Objective—To examine total protein concentration
and cell counts of sequentially collected samples of
CSF to determine whether blood contamination
decreases in subsequent samples and whether formulas
used to correct nucleated cell count and total
protein concentration are accurate.
Procedure—For each horse, 3 or 4 sequential 2-ml
samples of CSF were collected from the subarachnoid
space in the lumbosacral region into separate
syringes, and blood was obtained from the jugular
vein. Total protein concentration, nucleated cell
count, and RBC counts were determined in all samples.
Results—Among 3 sequential samples, total protein
concentration and RBC count were significantly lower
in samples 2 and 3, compared with sample 1.
Nucleated cell count was significantly lower in sample
3, compared with sample 1. Among 4 sequential samples,
total protein concentration and RBC count were
significantly lower in samples 2, 3, and 4, compared
with sample 1. Nucleated cell count was significantly
lower in samples 3 and 4, compared with sample 1.
For 3 correction formulas, significant differences in
corrected values for nucleated cell count and total
protein concentration were detected between sample
1 and sample 3 or 4.
Conclusion and Clinical Relevance—Because
iatrogenic blood contamination decreases in sequential
CSF samples, a minimum of 3 samples should be
collected before submitting the final sample for analysis.
Formulas to correct nucleated cell count and total
protein concentration are inaccurate and should not
be used to correct for blood contamination in CSF
samples. (J Am Vet Med Assoc 2000;217:54–57)
Objective—To characterize pneumothorax in horses
and to describe clinical signs, diagnostic testing, and
clinical outcome of horses with pneumothorax.
Procedure—Medical records of horses with pneumothorax
were reviewed to obtain information on signalment,
history, clinical signs, diagnostic testing,
treatment, and clinical outcome.
Results—Horses developed pneumothorax secondary
to pleuropneumonia (17 horses), open
wounds of the thorax (9), closed trauma to the thorax
(7), surgery on the upper portion of the respiratory
tract (3), and surgery involving the thoracic cavity (1);
3 horses had pneumothorax of unknown cause.
Clinical signs included tachypnea, dyspnea, cyanosis,
lack of lung sounds on auscultation of the dorsal
aspect of the thorax, fever, tachycardia, signs of
depression or anxiousness, and cough. Radiography
and ultrasonography were useful to definitively diagnose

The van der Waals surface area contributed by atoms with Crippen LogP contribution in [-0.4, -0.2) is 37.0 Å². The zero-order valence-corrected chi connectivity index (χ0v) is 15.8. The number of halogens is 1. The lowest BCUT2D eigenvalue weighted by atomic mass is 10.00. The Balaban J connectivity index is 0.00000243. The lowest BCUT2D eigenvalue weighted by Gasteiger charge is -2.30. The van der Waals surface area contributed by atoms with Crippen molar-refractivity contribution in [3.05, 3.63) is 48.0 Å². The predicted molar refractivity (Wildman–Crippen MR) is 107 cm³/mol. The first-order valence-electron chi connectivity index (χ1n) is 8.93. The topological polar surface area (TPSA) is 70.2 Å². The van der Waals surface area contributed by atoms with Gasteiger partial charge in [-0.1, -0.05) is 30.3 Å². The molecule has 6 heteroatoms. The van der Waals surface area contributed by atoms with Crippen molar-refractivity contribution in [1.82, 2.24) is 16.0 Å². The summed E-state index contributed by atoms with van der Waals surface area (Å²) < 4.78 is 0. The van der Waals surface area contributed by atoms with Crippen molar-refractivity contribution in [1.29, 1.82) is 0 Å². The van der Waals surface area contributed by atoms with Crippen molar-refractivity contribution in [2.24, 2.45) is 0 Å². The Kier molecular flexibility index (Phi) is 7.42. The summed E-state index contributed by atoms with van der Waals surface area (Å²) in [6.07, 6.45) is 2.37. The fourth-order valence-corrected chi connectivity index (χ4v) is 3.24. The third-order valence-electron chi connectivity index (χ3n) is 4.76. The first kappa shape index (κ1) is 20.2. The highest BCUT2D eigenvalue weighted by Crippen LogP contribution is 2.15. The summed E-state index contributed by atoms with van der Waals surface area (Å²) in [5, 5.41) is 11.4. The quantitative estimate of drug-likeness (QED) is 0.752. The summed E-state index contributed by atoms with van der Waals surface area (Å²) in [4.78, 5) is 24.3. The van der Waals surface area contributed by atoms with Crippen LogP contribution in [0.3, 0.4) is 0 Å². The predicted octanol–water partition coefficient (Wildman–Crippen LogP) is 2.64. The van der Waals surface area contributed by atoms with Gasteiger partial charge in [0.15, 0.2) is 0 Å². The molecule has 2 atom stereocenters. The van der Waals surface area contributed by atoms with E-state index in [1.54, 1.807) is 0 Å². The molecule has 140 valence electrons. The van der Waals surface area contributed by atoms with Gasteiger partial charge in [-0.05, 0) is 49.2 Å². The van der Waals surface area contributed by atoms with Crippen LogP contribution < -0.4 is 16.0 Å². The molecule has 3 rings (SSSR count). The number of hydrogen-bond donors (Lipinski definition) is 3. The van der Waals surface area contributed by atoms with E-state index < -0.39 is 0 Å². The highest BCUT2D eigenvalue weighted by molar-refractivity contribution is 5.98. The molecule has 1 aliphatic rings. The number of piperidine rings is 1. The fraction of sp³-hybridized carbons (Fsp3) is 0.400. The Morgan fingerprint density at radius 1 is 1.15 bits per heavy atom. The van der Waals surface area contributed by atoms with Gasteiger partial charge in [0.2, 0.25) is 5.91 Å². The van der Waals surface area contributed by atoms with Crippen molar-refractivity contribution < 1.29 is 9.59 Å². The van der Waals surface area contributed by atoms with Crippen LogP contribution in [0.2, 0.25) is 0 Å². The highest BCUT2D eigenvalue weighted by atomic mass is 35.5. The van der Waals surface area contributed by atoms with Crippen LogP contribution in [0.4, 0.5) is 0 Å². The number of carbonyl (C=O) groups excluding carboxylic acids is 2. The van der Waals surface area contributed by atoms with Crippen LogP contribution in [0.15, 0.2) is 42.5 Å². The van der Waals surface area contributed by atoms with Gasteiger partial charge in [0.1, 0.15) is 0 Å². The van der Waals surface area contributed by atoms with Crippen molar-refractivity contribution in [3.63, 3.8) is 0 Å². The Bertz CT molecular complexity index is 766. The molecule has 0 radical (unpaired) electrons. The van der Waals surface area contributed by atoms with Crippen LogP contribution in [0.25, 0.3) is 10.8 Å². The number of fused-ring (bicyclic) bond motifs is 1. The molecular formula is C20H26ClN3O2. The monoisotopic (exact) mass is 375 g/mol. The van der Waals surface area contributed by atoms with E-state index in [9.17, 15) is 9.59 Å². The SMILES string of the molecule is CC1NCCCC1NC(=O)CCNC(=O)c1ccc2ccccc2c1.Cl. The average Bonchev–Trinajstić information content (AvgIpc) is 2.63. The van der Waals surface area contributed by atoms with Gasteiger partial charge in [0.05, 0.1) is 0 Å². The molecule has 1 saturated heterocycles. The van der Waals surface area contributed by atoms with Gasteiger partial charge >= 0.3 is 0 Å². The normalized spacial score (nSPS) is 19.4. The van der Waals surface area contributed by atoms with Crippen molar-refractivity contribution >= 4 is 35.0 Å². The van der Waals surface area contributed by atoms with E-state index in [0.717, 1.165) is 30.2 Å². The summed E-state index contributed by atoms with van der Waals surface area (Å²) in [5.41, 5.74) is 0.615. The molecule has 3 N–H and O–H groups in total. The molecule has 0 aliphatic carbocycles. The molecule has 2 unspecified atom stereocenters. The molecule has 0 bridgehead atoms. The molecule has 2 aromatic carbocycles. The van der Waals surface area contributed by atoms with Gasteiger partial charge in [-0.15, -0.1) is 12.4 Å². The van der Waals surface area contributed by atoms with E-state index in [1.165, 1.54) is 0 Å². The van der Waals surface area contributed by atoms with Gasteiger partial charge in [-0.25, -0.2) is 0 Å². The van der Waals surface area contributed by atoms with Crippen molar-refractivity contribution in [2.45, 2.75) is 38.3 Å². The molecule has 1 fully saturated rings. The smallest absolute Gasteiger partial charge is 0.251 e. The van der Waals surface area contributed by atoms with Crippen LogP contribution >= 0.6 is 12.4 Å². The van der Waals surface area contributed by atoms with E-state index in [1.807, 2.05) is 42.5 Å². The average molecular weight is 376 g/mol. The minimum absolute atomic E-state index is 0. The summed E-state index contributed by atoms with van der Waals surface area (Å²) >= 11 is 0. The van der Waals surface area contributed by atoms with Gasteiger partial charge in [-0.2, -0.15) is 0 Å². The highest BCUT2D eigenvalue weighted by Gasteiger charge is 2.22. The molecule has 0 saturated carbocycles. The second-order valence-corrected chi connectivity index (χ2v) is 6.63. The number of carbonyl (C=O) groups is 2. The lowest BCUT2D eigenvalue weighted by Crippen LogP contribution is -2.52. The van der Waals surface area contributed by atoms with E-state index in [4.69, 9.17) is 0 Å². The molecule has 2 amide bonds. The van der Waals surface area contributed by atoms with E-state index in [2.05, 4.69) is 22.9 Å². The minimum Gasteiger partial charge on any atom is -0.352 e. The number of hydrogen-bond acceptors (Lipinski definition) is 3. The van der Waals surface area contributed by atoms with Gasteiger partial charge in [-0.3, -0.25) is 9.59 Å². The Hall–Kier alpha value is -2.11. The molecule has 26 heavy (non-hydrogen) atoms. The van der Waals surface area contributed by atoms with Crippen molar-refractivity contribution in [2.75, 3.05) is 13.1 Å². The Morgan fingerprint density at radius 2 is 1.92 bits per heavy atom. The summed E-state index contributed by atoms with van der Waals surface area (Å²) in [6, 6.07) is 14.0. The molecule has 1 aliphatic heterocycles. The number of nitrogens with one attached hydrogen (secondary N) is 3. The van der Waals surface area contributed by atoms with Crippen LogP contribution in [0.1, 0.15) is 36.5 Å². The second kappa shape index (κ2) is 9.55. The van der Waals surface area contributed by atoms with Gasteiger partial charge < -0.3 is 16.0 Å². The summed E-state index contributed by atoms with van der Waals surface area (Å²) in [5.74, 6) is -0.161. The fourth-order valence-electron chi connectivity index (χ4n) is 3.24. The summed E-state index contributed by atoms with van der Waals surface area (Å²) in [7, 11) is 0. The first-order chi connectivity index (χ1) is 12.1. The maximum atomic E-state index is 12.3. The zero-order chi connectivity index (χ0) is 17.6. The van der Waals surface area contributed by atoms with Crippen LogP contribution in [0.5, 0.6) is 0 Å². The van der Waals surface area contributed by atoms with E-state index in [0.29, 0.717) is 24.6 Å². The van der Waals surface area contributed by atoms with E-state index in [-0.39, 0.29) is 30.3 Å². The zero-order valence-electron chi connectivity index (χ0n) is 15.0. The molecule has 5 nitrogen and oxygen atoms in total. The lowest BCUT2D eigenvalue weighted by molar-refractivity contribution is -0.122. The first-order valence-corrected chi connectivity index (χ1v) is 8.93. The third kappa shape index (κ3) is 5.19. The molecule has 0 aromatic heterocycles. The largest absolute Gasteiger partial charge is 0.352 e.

pneumothorax. Pneumothorax was bilateral in
47.5% (19/40) and unilateral in 42.5% (17/40) of horses;
designation of unilateral versus bilateral was not
recorded in the remaining 4 horses. Horses with
pneumothorax secondary to pleuropneumonia more
commonly had unilateral pneumothorax (64.7% for
unilateral vs 29.4% for bilateral; not specified for 1
horse). Horses with pneumothorax secondary to
pleuropneumonia were less likely to survive than
horses with pneumothorax secondary to other causes
(35.3 vs 69.6% survived, respectively).
Conclusions and Clinical Relevance—Pleuropneumonia
is an important cause of pneumothorax in
horses. Classic clinical signs of pneumothorax may
not be evident. Radiography, ultrasonography, or both
may be required for diagnosis. Prognosis for survival
is better for horses with pneumothorax not associated
with pleuropneumonia. (J Am Vet Med Assoc
Objective—To evaluate the safety of sodium bisulfate
for use in horse barn environments by determining its
irritant effect on skin and hooves.
Animals—6 female mixed-breed ponies.
Procedure—Sodium bisulfate was applied to clipped
intact skin of 6 ponies to evaluate its irritant effect
after single (48 hours) and repetitive (6 h/d for 10 days)
applications; similar areas of skin were used as
untreated control sites. In addition, sodium bisulfate
was applied to the sole of both front hooves of each
pony and covered with wet gauze, and the entire hoof
was covered with adhesive tape for 48 hours.
Results—Contact with moistened sodium bisulfate
for 48 hours had no effect on pony skin. Contact with
sodium bisulfate for 6 hours on 10 consecutive days
did not cause gross changes but did cause mild to
moderate microscopic changes including epidermal
necrosis, hyperkeratosis, capillary congestion,
edema, and diffuse mixed inflammatory cell infiltrate.
All changes were limited to the epidermis and superficial
dermis. Gross changes in hoof sole, signs of
lameness, and increase in digital pulse pressure or
pulse intensity were not detected.
Conclusions and Clinical Relevance—Duration of
contact with sodium bisulfate in this study was in
excess of that expected under typical husbandry conditions.